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I am looking to do some backups to S3 and want to reduce the bandwidth as much as possible. I am looking at a few options. It seems like librsync is the best solution for low bandwidth remote backups.

I've been reading on how librsync works. And it seems like the remote end needs to calculate the checksum on the blocks of the files it is comparing (as well as the local end). I would assume that S3 can't do those checksum calculations since it only serves files.

I've also read that S3 doesn't support separating files into chunks. It can only offer the whole file or nothing.

If both (or either) of these statements are true, would librsync be essentially useless? Can someone shed some light on this for me?


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I think librsync is just an implementation of the algorithm. It can be used in multiple ways. The "normal" usage pattern, like used in the original rsync program, does expect recipient to support remote hash generation. Duplicity also uses librsync, but it pre-calculates the hashes instead, and so does not need remote support beyond file storage.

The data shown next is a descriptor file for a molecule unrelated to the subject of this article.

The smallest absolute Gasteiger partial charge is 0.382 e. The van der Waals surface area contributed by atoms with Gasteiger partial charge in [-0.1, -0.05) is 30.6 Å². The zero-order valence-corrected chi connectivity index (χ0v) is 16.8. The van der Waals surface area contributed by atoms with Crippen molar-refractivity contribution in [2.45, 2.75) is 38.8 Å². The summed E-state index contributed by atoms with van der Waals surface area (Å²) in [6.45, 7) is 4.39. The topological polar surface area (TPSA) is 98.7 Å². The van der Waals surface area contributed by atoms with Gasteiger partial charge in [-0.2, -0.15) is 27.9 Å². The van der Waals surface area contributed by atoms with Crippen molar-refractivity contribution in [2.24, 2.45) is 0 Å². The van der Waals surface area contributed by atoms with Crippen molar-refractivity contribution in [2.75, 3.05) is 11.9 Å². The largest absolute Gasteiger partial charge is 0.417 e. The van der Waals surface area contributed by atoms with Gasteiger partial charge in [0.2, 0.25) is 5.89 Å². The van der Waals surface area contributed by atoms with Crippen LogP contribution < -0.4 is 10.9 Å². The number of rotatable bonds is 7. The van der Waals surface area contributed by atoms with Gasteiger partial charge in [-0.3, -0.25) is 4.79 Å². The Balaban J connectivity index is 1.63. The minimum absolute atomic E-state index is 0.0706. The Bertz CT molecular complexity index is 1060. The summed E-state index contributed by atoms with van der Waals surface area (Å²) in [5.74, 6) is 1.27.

More info: Specifically:

duplicity is a variation on rdiff-backup that allows for backups without cooperation from the storage server, as with simple storage services like Amazon S3. It works by generating the hashes for each block in advance, encrypting them, and storing them on the server, then retrieving them when doing an incremental backup. The rest of the data is also stored encrypted for security purposes.

I'm still researching as well, but minimally if using Duplicity, disabling SSL (s3-unencrypted-connection) and increasing volsize parameter should help conserve bandwidth.

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